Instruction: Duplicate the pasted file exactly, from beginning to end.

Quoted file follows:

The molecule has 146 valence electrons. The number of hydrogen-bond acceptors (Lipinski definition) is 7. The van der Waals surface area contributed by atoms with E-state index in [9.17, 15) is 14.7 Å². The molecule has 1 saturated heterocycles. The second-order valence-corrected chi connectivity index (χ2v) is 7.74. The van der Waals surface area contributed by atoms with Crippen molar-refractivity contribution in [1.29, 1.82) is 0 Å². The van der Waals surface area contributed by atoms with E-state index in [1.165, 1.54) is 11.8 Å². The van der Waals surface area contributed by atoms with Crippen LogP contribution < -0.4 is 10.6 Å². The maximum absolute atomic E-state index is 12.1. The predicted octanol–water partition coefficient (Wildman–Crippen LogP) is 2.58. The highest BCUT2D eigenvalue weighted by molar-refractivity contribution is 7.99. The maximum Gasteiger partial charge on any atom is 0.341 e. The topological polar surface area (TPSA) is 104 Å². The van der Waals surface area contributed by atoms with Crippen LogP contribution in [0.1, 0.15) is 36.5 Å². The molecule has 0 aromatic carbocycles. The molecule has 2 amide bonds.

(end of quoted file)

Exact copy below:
The molecule has 146 valence electrons. The number of hydrogen-bond acceptors (Lipinski definition) is 7. The van der Waals surface area contributed by atoms with E-state index in [9.17, 15) is 14.7 Å². The molecule has 1 saturated heterocycles. The second-order valence-corrected chi connectivity index (χ2v) is 7.74. The van der Waals surface area contributed by atoms with Crippen molar-refractivity contribution in [1.29, 1.82) is 0 Å². The van der Waals surface area contributed by atoms with E-state index in [1.165, 1.54) is 11.8 Å². The van der Waals surface area contributed by atoms with Crippen LogP contribution < -0.4 is 10.6 Å². The maximum absolute atomic E-state index is 12.1. The predicted octanol–water partition coefficient (Wildman–Crippen LogP) is 2.58. The highest BCUT2D eigenvalue weighted by molar-refractivity contribution is 7.99. The maximum Gasteiger partial charge on any atom is 0.341 e. The topological polar surface area (TPSA) is 104 Å². The van der Waals surface area contributed by atoms with Crippen LogP contribution in [0.1, 0.15) is 36.5 Å². The molecule has 0 aromatic carbocycles. The molecule has 2 amide bonds.